To encourage a sense of community and help create a forum on this page for GIST patients and their families or friends, we encourage you to submit your story in the form below. After review, your submission will be published here.  We highly value your perspective and, by hearing your stories, we feel motivated to work harder to find a cure.  Please share your experiences and know that you have our enduring support.

Submitted by Cathy Sherman Freeman

April 21, 2016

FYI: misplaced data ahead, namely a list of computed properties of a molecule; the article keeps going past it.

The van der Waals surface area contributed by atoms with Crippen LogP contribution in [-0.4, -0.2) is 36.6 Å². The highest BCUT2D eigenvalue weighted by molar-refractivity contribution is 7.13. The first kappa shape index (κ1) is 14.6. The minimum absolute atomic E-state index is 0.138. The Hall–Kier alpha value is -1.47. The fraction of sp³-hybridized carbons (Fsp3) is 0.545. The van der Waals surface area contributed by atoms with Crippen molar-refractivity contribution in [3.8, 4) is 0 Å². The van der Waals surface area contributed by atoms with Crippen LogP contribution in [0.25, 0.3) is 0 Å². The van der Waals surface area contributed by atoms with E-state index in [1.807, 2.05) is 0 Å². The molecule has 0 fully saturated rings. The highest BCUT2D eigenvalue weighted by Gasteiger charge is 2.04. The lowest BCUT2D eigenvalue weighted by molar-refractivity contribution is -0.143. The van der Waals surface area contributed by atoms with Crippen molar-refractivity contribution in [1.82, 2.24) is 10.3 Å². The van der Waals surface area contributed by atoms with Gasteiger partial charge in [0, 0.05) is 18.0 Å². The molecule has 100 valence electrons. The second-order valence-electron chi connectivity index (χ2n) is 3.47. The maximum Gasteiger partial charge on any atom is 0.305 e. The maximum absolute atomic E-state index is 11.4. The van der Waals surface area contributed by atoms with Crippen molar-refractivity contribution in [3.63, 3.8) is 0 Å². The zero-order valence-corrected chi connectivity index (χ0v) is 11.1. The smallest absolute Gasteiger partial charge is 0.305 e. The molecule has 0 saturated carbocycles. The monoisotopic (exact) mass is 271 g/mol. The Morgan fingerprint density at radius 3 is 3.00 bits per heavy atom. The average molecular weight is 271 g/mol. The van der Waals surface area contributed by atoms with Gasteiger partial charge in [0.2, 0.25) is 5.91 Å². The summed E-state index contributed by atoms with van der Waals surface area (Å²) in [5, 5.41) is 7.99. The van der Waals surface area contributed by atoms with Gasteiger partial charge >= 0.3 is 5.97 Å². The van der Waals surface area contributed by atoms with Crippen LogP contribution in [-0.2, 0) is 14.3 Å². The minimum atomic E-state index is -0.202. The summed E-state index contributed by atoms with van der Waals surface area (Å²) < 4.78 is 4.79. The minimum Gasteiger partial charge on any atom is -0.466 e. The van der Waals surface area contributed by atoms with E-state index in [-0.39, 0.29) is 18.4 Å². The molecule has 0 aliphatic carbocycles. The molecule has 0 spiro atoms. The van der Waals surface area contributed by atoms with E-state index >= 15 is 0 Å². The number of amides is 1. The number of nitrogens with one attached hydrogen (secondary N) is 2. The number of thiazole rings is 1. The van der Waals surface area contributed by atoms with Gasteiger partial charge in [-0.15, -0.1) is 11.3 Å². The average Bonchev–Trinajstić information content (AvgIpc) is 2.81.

"When I turned 50 my family begged me see my gp. I thought living from bed to sofa and eating three bites was “normal”. My family saw major symptoms. I didn’t. Losing weight was good. I was 40 years anorexic. Who needs to eat? An endoscope found a 5 cm tumor with a bleeding ulcer on it. Surgery was performed at my local hospital. The bottom stomach valve was removed with the tumor and resulted in an even harder time eating. But no worries, doctor and surgeon said my tumor was “benign.” My father died in 1974 of “benign” paraganglioma tumors that started in his abdomen. I asked for a copy of my path report to see if there was any chance my tumor was related to my father’s and his sister’s. I found a pub med that said an SDHB mutation could be responsible for both paragangliomas and gist tumors. I started searching for a DNA lab that would test me for this mutation. Two years later I got a confirmation I had an SDHB mutated gene that I was born with. A tumor suppressor gene of the Kreb’s Cycle, Complex II which is now food is turned into energy. At this moment I knew I needed a Gist Specialist and felt lucky there was one in my own state. I emailed Dr. Heinrich and asked if he’d take me as a patient. “Gist” tumors are rare enough. SDHB mutation Gists are even more rare. I’ve only “met” three others with my mutation and gist tumors. For the following six years I’ve been in Dr. Heinrich’s care. I’ve had tumors metastasize three times. First to liver which Dr. Billingsley cut out 2/3rds (right lobe) and the liver grew back in 4 months. I am on an every three month CT scan schedule. We watch tumors grow to approximately 5 cm when I then insist on surgery. I’ve had 4 surgeries in 8 years. At this moment I have five small tumors back in my liver. SDHB deficient Gist is a complicated diagnosis. Too few patients to do definitive phase trials. No medications/chemos that are currently known to work. Yet I feel I am in good hands even without a “Gleevec” to help with tumor growth. I had to accept I will always have tumors. This cancer isn’t going away. Monitoring every three months with PET/CT scans and blood tests to catch the next set of growing tumors is my reality. Dr. Heinrich is “the” doctor to see for regular “gist” and together we are learning slowly about SDHB gene mutated gists. I love the fact I can drive 5 hours from Ashland, get a CT scan, see a specialist and drive home all in one very long day with CT scan results already discussed in the same day. No waiting for results. Dr. Corless has developed a list of gene mutations associated with gist and DNA testing I feel is essential. Dr. Billingsley has made two major surgeries feel easy. Because my cancer is so rare and I lost my father to it when I was a teenager I’ve become a mentor to other’s who are newly diagnosed and an advocate for rare cancer research. My father was Head of Publications and Foreign Relations at Walt Disney Studios in the 1960s where he wrote comic books and travelled the world to book conferences. When I was 8 years old “us” kids were asked to join him on a six week Disney PR business trip to Europe. My father’s cancer pulled the rug out of an ideal childhood. I can’t say living with a currently uncurable disease is always easy. There are days I cry easily. Then I find someone more scared than I am and try to help guide them to a Gist Specialist in their state or if they don’t have one then to NIH researchers and Dr. Heinrich. It is vastly important to have a specialist in one’s corner. If I’d listened to my local surgeon and gp 8 years ago we would not have caught the liver tumors when surgery was still possible. I’ve been given the gift of extra time which has enabled me to met and help teach my now two year old granddaughter to fight imaginary monsters, and stop to smell the flowers. I’ve been blessed."